Deep POV: Confessions of a Christian Writer

The ramblings of an emergent-realistic-edgy-working-for-God-and-the-pay-isn’t-that-great-sometimes-confused-christian-fiction writer (uh, that would be me).

Saturday, October 30, 2004

Short Stories

Okay, begin mini-rant:

In the world of writing, contests and places where a writer can get something published (in this case, something fictional) are largely limited to short stories. If you read through any list of contests or opportunities available, you'll find an abundance of places where the short story writer can submit his/her work. In fact, the venues available are staggering. A novelist, though, has far fewer opportunities. Of course, no one except a book publisher is interested in publishing the novelists work--that make sense. But even contests are largely geared toward short story writers.

I'm sure that's because people want what they consider to be an entire work rather than a sample, which you'd get in a novelist's work. I suppose that makes sense although, for me, I would much rather read the first chapter of a novel than a short story any day. For my taste, that's richer, more complex, more filled with possibilities than any short story. And, as you may have gathered, I don't write short stories. I never have. Nor do I find many of them appealing. Okay, yes, there are classics, I'm sure, and I've probably been impressed with them at some point. But right now, you know what? I can only think of one. Shirley Jackson's short story, which I think was called "The Prize." I'm not even sure about that.

I just wish novelists had more opportunities to display their work.

/mini-rant. :-)

Thursday, October 21, 2004

Writing as a Christian

A few days ago on one of the Christian writing groups I belong to there was a discussion about crossing over from the CBA to the ABA. One well-known agent posted a reply that's haunted me. As I understood him, he was saying that once you're a Christian, you have a different mindset and won't be understood in a non-Christian world. And he said, the longer you've been a Christian, the less non-Christian friends you'll have, so how are you going to know how to communicate with "them"? A third point was that as a Christian writer you have a truth you want to communicate.

Going backwards, don't all writers have some truth they want to communicate? Even if you write a book about nothing, kind of like Seinfeld, you're still communicating truth as you see. And even if you don't socialize much with non-Christians, isn't that secular viewpoint on display right in front of your eyes 24/7 via television, radio, newspapers, magazines, books, and the Internet?

The first point, though, I wonder about. I am writing for the general market. I made that decision because I kept wanting to go further in my writing than I knew the CBA would allow. Finally, because I was spending too much time worrying about that and not enough time just working on my story, I decided to write for the ABA/secular market. The problem I see and the thing about this agent's e-mail that bothers me, is that I find myself heading into a religious discussion sometimes when I don't need to. Or, I have a Christian character talk too Christian--the kind of language a nonbeliever does not understand. I have a spiritual thread in the story, but it isn't the story--the non-Christian character's journey in understanding his life is the main story. And it isn't as if secular writers never talk about God or speculate on "religious" matters because they do. So, I wonder...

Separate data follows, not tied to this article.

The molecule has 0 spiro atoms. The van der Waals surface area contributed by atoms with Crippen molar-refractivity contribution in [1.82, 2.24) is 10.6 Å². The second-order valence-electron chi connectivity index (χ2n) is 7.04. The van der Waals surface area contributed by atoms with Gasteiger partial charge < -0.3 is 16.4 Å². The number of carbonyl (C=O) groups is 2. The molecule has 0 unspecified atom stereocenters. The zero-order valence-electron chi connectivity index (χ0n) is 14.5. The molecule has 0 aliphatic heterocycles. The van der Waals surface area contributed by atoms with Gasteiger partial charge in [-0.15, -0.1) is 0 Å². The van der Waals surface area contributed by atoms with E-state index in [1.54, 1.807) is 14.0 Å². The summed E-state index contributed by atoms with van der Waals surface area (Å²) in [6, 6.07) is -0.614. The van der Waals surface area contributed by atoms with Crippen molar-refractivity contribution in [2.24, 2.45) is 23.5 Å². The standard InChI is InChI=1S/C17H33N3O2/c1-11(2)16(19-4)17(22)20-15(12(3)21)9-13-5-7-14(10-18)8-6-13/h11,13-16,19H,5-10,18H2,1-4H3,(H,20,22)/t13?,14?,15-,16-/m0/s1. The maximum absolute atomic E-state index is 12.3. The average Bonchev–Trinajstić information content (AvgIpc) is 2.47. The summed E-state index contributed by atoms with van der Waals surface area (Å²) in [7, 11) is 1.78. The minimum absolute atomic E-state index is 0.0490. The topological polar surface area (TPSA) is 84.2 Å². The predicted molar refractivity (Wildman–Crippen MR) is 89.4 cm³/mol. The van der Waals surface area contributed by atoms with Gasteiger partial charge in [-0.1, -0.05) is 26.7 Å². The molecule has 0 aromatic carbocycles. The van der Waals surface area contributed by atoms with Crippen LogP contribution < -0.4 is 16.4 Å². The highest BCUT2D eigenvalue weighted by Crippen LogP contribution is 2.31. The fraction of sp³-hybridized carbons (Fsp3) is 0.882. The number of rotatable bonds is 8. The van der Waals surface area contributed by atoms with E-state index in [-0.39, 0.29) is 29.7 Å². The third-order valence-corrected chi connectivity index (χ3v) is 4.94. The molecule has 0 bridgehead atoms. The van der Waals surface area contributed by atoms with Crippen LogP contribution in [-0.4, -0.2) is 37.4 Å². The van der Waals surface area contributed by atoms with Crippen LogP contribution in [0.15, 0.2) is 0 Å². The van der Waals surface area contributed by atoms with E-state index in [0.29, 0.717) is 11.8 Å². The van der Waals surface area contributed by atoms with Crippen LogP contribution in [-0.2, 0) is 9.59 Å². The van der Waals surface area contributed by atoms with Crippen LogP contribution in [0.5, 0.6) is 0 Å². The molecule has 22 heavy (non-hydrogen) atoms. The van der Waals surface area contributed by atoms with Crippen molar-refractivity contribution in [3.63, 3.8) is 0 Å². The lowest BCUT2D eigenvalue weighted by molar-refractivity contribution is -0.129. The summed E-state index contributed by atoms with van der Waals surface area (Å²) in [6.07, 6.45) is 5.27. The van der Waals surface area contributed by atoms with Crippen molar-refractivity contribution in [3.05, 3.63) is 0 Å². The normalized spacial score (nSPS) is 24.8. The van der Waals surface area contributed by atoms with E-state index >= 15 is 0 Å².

Wednesday, October 20, 2004

Christian Writing Revolution

Don't miss Mick Silva's posts on this. He has a great blog called My Writers Group. And he's posted some great thoughts on what the revolution is all about!

Thursday, October 07, 2004

Amazon.com: Books: The Scandal of the Evangelical Mind

In a post on the Word/Westbow short story contest, a commenter mentions this book, The Scandal of the Evangelical Mind, by Mark A. Noll, and argues that evangelicals are wonderfully spiritual, but lacking in intellectualism and interest in the arts. He also argues that Catholics, Anglo-Catholics, Lutherans, Eastern Orthodox, and the Reformed have much more of a tradition in this.

Interestingly enough, Barbara Nicolsi mentions this in her blog today, entitled "Rock On, Daughter of God!"

I am not sure where the truth lies. It does seem like more "religious" novelists judged to be writing classics are Catholic or Anglicans: Flannery O'Connor, Walker Percy, Graham Greene, Evelyn Waugh, J.R. Tolkien, C.S. Lewis. And I don't see a lot of interest in creative/intellectual endeavors in the evangelical churches I am familiar with. There is an emergent church in my area that has a ministry established for artists, writers, musicians, and the like. So that's encouraging.


Amazon.com: Books: The Scandal of the Evangelical Mind